There are a few small beach houses and a sheer cliff to the homes above to the right. To the left is a long stretch of beach with another sheer cliff. These two cliffs capture the cove that makes Thousand Steps Beach, which stretches about seven blocks. This beach is famous for its long staircase and excellent surfing, body surfing, volleyball, and sunbathing. When the surf is up, you will see waves crash spectacularly against the rock outcroppings.
Victoria Beach sits south of Main Beach and is known for its white sands, beautiful blue-green waters, and unique residences (old and new).
The prominent landmark is Pirate Tower at the north end of the beach that looks like a Victorian turret or lighthouse. It was built in 1926 as a spiral staircase to access the beach from the residence above. The castle-like tower is a big draw for tourists and photographers.
Victoria Beach is one of Laguna’s most private public beaches mainly because it is not easy to find and there is little parking. Many residents are not familiar with it or have never been to Victoria Beach.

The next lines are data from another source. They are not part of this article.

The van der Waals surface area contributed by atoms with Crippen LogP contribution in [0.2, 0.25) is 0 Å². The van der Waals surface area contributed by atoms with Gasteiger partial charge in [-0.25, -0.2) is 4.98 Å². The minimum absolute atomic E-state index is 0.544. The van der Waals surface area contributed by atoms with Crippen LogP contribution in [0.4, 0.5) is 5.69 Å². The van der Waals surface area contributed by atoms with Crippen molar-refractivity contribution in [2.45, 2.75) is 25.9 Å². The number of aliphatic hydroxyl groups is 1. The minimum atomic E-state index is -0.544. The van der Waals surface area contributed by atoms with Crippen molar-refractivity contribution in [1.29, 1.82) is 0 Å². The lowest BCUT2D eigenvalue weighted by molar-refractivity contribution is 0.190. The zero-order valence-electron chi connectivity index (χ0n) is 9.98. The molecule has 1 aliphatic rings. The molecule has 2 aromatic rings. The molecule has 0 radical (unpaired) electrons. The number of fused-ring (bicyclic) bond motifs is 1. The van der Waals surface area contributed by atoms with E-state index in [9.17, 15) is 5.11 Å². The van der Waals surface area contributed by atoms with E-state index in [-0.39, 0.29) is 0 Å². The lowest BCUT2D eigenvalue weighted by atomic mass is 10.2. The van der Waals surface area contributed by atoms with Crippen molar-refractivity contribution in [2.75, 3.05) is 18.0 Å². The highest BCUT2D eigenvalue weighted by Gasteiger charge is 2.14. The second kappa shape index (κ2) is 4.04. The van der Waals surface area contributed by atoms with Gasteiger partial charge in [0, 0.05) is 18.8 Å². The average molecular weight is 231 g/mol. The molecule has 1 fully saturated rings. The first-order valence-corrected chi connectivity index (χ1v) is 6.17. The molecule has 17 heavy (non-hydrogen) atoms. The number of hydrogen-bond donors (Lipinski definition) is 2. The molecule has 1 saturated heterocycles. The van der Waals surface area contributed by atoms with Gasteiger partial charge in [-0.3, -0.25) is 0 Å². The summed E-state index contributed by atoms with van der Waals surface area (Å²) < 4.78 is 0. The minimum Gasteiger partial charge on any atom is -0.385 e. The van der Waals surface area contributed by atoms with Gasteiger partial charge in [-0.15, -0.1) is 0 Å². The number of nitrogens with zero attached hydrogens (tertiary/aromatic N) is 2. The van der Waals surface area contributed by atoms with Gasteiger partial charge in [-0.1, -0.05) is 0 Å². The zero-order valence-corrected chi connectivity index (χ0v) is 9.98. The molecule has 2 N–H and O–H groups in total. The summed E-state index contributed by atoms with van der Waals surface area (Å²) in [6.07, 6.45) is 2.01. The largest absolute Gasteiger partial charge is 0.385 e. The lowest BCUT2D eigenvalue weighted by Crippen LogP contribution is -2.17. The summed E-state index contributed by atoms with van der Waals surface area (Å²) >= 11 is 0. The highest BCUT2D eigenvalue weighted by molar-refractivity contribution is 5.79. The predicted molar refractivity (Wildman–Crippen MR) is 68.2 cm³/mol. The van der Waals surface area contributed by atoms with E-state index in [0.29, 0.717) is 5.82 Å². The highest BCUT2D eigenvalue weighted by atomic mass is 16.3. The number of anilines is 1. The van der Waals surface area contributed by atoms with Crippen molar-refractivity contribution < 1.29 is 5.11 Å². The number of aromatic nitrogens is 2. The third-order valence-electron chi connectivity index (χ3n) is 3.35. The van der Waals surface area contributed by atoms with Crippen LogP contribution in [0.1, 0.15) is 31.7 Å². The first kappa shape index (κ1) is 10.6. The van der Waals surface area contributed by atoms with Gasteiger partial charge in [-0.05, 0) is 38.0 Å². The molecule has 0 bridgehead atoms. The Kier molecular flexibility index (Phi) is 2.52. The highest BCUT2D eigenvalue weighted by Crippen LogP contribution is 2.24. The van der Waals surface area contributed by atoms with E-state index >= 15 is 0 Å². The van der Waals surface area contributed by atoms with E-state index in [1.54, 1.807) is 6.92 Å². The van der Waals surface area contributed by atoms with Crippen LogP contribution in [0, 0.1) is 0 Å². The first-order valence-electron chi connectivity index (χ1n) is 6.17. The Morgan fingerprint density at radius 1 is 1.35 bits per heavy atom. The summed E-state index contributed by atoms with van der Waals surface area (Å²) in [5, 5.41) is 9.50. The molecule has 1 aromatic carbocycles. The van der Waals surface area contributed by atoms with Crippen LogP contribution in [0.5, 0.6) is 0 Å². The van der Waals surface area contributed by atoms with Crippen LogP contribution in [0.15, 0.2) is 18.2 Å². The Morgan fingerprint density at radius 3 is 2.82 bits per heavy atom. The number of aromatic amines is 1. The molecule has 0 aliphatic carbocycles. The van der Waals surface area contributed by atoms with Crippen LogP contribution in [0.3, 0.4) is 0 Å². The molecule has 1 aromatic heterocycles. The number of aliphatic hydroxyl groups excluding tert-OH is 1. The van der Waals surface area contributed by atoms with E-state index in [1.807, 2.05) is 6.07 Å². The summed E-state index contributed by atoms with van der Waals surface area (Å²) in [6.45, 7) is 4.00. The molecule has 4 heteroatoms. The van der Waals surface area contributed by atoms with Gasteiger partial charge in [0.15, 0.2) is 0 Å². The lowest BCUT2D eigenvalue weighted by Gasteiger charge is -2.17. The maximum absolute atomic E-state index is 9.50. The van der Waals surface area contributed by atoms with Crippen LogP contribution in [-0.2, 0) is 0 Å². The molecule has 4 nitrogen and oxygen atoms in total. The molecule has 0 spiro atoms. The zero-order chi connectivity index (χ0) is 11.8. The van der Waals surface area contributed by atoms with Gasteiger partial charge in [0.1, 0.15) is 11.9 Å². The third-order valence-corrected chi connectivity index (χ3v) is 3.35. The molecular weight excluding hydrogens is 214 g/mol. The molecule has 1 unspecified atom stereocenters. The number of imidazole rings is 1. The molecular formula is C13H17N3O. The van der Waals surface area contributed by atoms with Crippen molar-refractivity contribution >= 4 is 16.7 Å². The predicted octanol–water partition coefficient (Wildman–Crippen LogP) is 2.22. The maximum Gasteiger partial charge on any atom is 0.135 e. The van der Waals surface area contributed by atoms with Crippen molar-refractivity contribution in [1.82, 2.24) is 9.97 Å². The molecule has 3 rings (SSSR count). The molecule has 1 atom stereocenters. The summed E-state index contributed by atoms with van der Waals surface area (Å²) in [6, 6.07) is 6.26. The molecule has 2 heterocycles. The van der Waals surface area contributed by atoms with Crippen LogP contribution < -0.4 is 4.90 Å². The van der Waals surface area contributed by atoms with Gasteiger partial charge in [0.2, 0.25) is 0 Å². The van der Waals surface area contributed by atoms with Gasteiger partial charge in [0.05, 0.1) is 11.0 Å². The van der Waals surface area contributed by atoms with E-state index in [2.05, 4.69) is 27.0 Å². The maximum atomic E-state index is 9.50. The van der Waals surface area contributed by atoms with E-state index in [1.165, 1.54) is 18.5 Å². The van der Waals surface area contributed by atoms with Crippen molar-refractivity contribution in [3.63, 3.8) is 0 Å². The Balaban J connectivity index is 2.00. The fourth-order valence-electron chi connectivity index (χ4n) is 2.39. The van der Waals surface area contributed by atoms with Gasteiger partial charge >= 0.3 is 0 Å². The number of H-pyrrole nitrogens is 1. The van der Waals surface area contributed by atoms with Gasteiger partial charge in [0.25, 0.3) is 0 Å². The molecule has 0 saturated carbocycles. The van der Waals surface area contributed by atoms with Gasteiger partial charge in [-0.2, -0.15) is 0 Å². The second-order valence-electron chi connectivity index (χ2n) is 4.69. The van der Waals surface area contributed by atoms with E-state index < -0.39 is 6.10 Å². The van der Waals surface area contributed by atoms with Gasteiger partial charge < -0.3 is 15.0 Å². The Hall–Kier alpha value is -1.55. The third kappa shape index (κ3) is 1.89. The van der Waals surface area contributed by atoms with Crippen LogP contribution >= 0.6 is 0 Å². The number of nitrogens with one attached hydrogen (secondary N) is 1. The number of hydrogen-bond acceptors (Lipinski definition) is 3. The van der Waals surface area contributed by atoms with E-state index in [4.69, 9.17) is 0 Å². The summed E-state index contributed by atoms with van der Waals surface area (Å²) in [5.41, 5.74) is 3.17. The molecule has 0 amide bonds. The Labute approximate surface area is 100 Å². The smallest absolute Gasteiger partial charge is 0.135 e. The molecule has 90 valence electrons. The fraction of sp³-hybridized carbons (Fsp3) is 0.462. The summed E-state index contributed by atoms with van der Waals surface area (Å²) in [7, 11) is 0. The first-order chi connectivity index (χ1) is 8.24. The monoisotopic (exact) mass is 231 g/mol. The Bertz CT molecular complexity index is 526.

Volleyball courts grace the north and south ends of the beach. Other popular activities are skimboarding (south end), body surfing, diving, and fishing. The majority of the people who use this beach are locals who live nearby in the neighborhoods like Victoria Beach, Lagunita, and Blue Lagoon.
There are no amenities at this beach, no water or restrooms. However, there are lifeguards.
There are several hazards and rip conditions. Victoria Beach is one of the beaches that loses almost all of its sand in the winter, exposing rough rocks that can be very difficult to navigate. Be careful when climbing or walking on these rocks because large swells or waves can take you by surprise and knock you over.